The Newfoundland Accent in Canada

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The Newfoundland Accent in Canada

Newfoundland and Labrador have the collective distinction of being Canada’s most Eastern providence. The mainland Labrador and island Labrador are often described as being a single entity, despite the fact that nearly 92 percent of the providence’s total population of 526,702 lives on Labrador. Aside from their close proximity to one another, another fascinating part of Newfoundland and Labrador’s history is the Newfoundland accent. To the untrained ear, the accent is a seeming amalgamate that incorporates aspects of various dialects found throughout the world unto a unique whole. For instance, the Newfoundland accent is rhotic like American English, meaning the “r” sound is clearly pronounced in all words that end with the letter. Furthermore, the voiced and voiceless “th” sound is not present in many forms of the dialect. This sound is replaced by an equivalent “t” or “d” sound. This is not to suggest however that one can easily assign variations of the Newfoundland accent and dialect to specific areas. The dialect can vary across regions and from person to person. The ambiguity and dialect laden nature of the accent in this province is so profound, foreigners have been known to have trouble following casual conversations they’ve struck up with native Newfoundlanders.

Dialects can define a community

Newfoundlanders’ interpretation of the English language is filled with lively dialect phrases and sayings which may seem self explanatory at first glance, yet they often reveal more about the Newfoundland accentcultural identity of the providence than one could ever hope to learn from dedicated internet searches for relevant information. Newfoundlanders’ distinct lack of inflection while speaking has been the source of many crude and derisive jokes over the years. However the tourism industry is working to get the locals to embrace their manner of speech and frequent use of unusual dialect phrases, similar to CODOFIL and its desire to heighten awareness of the French language amongst Louisiana residents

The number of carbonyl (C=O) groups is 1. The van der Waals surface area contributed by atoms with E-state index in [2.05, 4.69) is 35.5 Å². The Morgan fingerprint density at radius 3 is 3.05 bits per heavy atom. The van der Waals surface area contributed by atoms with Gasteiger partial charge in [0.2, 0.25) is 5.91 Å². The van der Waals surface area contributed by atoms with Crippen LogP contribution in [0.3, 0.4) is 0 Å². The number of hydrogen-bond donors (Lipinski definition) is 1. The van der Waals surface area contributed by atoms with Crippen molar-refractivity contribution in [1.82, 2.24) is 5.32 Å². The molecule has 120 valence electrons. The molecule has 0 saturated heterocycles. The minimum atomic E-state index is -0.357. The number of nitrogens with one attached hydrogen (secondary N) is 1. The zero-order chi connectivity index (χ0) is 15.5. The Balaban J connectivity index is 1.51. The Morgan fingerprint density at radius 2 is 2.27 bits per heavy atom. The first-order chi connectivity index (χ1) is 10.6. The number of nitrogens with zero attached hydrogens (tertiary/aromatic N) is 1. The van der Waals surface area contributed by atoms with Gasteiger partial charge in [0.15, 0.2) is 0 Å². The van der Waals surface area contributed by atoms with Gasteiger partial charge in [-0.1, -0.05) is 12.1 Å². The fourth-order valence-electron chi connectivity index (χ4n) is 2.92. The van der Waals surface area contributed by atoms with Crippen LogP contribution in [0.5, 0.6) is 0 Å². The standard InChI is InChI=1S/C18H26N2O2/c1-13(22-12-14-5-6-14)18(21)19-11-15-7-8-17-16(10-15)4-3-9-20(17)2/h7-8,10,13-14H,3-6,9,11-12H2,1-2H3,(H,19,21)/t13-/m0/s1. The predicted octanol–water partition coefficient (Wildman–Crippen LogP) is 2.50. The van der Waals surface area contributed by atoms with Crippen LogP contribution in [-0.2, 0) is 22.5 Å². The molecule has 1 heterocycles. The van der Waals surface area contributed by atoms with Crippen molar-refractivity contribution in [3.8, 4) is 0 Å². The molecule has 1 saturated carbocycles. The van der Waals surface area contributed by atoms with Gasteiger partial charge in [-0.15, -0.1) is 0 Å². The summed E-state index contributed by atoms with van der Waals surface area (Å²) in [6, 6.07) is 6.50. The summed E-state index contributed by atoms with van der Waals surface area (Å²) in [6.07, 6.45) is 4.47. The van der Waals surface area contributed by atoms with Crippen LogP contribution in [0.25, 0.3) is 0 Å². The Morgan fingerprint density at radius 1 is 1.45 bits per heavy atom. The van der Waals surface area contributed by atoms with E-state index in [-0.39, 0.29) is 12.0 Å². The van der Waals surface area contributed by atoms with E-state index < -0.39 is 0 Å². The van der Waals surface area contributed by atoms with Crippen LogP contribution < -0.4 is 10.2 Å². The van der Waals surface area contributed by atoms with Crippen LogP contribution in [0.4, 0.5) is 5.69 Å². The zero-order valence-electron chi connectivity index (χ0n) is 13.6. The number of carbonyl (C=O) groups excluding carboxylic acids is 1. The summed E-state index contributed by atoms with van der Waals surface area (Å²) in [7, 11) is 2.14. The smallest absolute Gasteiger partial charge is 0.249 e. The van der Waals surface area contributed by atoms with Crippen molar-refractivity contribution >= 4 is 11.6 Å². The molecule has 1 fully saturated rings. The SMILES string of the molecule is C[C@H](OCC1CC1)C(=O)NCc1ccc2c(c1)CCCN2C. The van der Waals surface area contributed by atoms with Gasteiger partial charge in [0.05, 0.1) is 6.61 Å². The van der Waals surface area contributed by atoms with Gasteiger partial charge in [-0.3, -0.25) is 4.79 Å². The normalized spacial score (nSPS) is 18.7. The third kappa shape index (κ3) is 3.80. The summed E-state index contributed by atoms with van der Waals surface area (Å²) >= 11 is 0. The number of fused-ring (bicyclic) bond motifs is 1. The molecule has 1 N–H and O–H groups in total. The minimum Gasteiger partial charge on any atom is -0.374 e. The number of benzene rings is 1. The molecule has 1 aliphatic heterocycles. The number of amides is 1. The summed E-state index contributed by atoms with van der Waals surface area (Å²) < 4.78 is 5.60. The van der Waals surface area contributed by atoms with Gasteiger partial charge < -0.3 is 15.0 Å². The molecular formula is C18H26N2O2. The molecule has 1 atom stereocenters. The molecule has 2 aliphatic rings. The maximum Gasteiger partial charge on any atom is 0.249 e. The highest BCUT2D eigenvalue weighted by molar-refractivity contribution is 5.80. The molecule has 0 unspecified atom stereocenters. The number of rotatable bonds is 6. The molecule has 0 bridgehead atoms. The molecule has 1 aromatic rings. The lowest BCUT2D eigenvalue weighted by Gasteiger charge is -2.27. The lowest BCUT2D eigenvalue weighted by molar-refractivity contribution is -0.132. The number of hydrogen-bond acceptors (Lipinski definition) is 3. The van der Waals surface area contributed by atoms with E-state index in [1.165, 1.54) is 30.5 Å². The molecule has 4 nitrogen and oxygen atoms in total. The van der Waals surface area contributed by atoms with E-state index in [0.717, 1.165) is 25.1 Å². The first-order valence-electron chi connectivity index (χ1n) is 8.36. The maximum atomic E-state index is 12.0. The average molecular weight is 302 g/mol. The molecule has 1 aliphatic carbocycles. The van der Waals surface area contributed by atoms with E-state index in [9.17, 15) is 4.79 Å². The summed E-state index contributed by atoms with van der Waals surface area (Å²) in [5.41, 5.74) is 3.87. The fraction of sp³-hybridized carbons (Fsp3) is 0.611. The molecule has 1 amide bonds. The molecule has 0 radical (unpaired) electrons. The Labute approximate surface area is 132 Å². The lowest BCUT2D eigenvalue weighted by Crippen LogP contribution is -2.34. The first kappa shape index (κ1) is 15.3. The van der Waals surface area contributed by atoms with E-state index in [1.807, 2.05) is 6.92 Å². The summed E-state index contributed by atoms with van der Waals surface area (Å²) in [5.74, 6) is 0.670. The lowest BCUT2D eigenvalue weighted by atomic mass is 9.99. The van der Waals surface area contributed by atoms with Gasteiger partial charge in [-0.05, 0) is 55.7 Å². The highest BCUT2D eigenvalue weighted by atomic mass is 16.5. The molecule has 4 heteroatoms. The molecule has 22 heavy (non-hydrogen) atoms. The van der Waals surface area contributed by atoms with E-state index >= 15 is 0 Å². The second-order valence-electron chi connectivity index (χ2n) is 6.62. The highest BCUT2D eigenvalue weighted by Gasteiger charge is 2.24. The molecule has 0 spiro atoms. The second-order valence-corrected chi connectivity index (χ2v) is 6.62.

Putting faces to the Newfoundland Accent

To this end, the tourism department of Newfoundland released a promotional video two years ago showing groups of Newfoundlanders talking to one another in various scenes. The narrator urges visitors to listen carefully and makes the claim that Newfoundland and Labrador collectively has “more dialects than any other place on the planet”. The video is seen as a powerful example of how a dialects can unify Newfoundland and communities in general, thereby making residents less self conscious of the Newfoundland accent and encouraging free expression in whatever local dialect they’re most comfortable with. By extension this enables residents to take control of their speech and not feel pressured to conform to a more formal manner of speaking. Along with the promotional video, a Newfoundland and Labrador Language Lessons video playlist was created on YouTube that features locals pronouncing specific Newfoundland dialect phrases, explaining the meanings behind them, and occasionally giving an example of the phrase in proper context. Some phrases include:

“I dies at you.”- Used in reference to someone the speaker finds immensely funny, the kind of person who can tell jokes and stories that elicit belly laughs with ease.

“Chaw bag”- A person who is prone to engage in relentless gossip about other people without regard for the social situation they may find themselves in or the person they’re speaking with. A chaw bag revels in the idea of spreading gossip no matter how emotionally damaging and has an insatiable need to know information regarding other people’s affairs.

English Accent Training: How to Learn More

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2017-03-23T06:46:37+00:00By |